Here are 3 savvy tricks for writing a good resume that the vast majority of candidates never thought of:

1.  Use Keywords

If you are familiar with internet marketing and search engine optimization, this tip on writing a good resume might have you scratching your head a little bit.  If not, I won’t get into the logistics of selling porn online and how phrasing your web content can equal reaching more eager customers, but basically, keywords are words that directly relate to the job and position you are applying for, or even to the benefits derived from said employee.

These keywords can and should be worked through your resume when describing your skills and experience.  Put them anywhere in the resume you can.

There are several reasons for this.  For one, if your resume is online, this will make it more likely to get picked up when employers or online recruiters are searching on the web.  Also, if the resume is in a computer database and the employer is searching using a software program, it will make it easier to find it there as well.

Finally, even human readers pick up on keywords.  The scanning of a resume can be likened to a computer search in that the brain is preparing itself and searching for certain keywords that signal a likely candidate.  The keywords will jump out at them and warrant a more extensive look at the resume.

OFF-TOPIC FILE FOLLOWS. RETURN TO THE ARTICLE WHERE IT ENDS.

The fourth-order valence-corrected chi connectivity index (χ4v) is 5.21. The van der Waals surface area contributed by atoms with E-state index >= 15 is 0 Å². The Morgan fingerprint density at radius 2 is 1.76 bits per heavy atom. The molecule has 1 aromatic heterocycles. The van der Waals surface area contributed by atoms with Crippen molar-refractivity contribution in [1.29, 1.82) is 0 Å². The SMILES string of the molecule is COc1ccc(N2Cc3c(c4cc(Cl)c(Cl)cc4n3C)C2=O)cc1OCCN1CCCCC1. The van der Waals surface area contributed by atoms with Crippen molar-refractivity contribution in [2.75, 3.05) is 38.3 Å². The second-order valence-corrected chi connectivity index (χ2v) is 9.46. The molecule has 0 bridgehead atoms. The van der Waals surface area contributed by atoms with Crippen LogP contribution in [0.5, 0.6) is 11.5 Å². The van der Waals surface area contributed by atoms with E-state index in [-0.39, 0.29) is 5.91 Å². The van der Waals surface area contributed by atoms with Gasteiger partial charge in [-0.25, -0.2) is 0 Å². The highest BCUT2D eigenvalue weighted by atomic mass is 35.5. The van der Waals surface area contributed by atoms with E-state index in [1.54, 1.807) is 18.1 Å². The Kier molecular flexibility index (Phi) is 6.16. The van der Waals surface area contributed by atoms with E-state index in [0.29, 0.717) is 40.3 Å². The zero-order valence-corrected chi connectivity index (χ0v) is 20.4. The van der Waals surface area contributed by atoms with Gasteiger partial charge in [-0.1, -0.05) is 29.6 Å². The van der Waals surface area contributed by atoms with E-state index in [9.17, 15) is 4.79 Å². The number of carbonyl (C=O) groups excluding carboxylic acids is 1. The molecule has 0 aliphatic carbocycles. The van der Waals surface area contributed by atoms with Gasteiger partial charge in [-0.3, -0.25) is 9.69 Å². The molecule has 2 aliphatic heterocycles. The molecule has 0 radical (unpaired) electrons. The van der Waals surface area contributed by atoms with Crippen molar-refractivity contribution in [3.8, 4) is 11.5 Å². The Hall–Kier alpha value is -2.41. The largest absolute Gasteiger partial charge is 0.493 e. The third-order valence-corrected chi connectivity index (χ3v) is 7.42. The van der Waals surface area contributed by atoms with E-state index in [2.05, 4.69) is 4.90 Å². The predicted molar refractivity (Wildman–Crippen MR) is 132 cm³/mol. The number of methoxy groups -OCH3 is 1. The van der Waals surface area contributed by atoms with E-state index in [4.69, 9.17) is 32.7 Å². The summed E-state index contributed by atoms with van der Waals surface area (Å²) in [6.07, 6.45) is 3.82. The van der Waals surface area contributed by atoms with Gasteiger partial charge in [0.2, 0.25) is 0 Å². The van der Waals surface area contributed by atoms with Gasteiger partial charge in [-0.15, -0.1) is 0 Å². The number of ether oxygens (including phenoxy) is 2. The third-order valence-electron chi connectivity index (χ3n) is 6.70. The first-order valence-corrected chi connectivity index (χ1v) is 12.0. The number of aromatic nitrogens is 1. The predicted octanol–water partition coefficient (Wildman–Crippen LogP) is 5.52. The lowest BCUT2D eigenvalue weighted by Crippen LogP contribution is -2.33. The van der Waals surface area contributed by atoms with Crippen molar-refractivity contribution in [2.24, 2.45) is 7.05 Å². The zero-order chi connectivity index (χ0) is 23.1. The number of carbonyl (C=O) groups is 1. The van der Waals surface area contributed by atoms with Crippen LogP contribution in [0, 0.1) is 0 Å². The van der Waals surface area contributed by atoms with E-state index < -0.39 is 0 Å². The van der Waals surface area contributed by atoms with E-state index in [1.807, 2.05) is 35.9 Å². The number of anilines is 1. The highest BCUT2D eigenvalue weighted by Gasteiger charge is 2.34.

Not to mention the subconscious power of linking your name to these words.  Keywords are critical for resumes, and most candidates would not think of this in a million years.

2.  Use Advertising and Marketing Strategies

It is essential that you get used to think of getting hired as a marketing campaign and keep this in mind for writing a good resume.  Start learning about successful strategies used by top marketers and advertisers.  Read marketing books. Learn to think like these people.

It will not only help you learn writing a good resume that has an impact but will help you in your entire career and indeed every aspect of your life.

3.  Write Great Copy

When it comes to high impact marketing skills, writing copy is perhaps the most valuable any marketer can have, and it is not hard to see how this plays into writing a good resume.  Valuable copy sells in a way that does not seem to be trying and pulls the subconscious triggers that spark curiosity and create attraction.  While writing a good resume will not land you a job, powerful copy will certainly help it achieve its goal of landing you an interview.

Do you see how thinking outside of the box can teach you about writing a good resume that puts you in a completely different league than the competition? If you’ve ever seen how powerful this type of mindset can be, you know what I’m talking about.

Tell us about your experience with writing a good resume in the comments below.

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To learn more about how to get an "unfair advantage" over your competitors, grab a FREE copy of my new resume course that can help you succeed where other job seekers have failed. Click here to discover my FREE, newly released Resume Rebel video series.